Here’s another myth buster

I often hear people say farmers are greedy and that is why meat and milk are so expensive in New Zealand. I am told Canada’s agricultural industry tracks in line with New Zealand and Australia, so if Darrin Qualman’s graph showing the revenue of Canadian farmers over 90 years is anything to go by, our farmers aren’t set to become millionaires any time soon.

The green-shaded area highlights periods of positive net farm income; the red-shaded area marks negative net income periods. Most importantly, the blue-shaded area between the gross revenue and net income lines, represents farmers’ expenses: the amount they pay to input manufacturers (Monsanto, Balance, Ravensdown, Deere, Shell, etc.) and service providers (banks, accountants, etc.). Note how the blue area has expanded over time to consume almost all of farmers’ revenues.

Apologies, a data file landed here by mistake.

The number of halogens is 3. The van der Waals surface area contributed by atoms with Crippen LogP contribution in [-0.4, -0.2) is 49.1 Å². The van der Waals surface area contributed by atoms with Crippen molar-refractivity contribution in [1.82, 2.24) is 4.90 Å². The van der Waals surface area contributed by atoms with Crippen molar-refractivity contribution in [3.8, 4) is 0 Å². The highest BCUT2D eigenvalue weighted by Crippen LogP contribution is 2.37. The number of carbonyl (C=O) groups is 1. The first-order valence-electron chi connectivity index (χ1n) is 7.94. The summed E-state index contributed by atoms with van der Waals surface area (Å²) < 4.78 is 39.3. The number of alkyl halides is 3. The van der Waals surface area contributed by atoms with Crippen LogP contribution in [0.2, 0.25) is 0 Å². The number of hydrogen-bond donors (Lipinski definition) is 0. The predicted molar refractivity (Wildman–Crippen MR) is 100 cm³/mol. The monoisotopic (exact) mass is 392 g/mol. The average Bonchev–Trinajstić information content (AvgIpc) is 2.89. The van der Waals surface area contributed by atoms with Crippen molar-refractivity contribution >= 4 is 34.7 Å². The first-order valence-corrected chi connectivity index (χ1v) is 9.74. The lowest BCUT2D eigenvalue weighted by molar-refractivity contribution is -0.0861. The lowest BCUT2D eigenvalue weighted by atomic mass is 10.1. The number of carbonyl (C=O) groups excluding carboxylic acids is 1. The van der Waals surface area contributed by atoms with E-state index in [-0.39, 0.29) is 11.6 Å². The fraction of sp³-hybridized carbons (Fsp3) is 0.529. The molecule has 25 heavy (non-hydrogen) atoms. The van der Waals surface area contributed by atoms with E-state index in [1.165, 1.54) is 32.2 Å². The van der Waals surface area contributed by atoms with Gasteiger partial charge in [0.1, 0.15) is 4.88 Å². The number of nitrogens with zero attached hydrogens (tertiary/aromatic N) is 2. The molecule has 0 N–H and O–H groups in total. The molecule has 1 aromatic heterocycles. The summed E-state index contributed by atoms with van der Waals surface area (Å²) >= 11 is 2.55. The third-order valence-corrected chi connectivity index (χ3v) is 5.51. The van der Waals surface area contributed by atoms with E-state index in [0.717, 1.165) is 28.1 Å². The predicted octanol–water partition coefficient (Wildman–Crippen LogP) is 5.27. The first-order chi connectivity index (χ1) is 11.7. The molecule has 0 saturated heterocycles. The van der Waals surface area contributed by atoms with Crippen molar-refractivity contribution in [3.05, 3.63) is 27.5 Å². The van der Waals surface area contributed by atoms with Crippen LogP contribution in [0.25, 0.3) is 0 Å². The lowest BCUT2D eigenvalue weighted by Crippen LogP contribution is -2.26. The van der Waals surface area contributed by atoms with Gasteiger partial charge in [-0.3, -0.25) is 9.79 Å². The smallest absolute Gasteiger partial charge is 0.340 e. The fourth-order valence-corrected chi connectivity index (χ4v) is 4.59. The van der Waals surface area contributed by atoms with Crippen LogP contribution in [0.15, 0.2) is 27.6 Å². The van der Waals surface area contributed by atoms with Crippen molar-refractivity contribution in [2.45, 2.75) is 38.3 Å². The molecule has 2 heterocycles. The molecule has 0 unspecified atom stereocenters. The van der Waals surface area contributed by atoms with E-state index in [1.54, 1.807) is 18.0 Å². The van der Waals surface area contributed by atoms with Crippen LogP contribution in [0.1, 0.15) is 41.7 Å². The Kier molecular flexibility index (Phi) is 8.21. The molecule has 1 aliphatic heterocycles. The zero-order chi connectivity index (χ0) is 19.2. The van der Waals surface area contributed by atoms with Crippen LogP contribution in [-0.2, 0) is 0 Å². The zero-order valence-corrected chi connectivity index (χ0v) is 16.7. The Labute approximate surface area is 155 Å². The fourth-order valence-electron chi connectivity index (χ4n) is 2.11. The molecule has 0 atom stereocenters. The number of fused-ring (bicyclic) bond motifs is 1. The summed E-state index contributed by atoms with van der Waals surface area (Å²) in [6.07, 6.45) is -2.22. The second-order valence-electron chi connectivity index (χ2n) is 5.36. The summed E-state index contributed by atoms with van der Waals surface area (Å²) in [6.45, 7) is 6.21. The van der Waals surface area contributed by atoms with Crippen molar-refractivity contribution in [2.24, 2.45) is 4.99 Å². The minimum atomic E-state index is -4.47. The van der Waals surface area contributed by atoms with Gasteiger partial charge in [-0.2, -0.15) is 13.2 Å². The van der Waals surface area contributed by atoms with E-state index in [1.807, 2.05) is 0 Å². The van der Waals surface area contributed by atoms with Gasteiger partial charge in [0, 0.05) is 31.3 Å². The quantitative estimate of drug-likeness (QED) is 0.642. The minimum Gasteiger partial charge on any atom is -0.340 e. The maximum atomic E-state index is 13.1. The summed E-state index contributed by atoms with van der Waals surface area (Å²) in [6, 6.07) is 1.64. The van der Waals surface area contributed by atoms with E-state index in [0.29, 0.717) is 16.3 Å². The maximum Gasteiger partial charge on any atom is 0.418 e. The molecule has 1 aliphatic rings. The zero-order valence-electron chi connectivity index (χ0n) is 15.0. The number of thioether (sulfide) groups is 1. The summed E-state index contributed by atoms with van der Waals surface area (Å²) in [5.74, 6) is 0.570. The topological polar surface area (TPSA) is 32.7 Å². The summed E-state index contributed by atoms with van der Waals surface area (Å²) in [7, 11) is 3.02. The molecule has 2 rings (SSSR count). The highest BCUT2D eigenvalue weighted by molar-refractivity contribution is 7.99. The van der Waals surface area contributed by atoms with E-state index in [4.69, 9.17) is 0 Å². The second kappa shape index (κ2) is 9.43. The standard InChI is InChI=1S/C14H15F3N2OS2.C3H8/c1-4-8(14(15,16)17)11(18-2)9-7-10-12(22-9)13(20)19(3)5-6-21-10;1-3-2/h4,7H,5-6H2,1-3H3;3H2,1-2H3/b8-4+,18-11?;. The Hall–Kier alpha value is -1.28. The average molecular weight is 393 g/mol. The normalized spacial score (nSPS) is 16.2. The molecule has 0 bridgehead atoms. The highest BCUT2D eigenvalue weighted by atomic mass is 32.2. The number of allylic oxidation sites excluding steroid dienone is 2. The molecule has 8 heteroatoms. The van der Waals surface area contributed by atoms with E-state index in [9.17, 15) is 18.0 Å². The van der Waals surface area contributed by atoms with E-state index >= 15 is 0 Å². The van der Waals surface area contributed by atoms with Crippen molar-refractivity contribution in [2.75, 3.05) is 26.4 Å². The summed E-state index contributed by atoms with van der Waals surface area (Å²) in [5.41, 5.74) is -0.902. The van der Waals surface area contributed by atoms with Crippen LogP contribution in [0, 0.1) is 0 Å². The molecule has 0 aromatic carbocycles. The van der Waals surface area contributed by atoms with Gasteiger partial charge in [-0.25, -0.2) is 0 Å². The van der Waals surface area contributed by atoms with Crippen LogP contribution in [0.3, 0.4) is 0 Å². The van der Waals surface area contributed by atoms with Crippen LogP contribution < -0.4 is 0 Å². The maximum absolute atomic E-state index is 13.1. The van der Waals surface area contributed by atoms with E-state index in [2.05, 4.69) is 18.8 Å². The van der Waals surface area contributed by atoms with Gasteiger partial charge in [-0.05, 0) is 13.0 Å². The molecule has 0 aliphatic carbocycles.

Another interesting point is in the 1960s production doubled and it doubled again around 2010. So, the farmer is working harder, producing more BUT making less profit than he did in 1926!

GMO grass vs regenerative farming practices

So, the New Zealand scientists want farmers to grow GMO grass to further increase production, yet production has increased massively over the past 90 years under a conventional farming system.

Unfortunately, unbeknown to most (including the scientists), that system has been detrimental to our environment, animal health and farmer profits. The only benefit, it seems, has been to those within the blue line of the graph (where the manufacturers and sellers of GMO grass seed would firmly sit).

But the question then is, if non-GMO grass has been proven to grow just fine in New Zealand, why are we not funding research into “regenerative farming” first, before sinking millions into GMOs?

Under a “regenerative” farming system, not only does grass grow just fine, but it is more resistant to drought (less demand on water), more resistant to disease (less agrichemical requirements) and richer in nutrients (improving flavour and animal health and therefore reducing vet bills).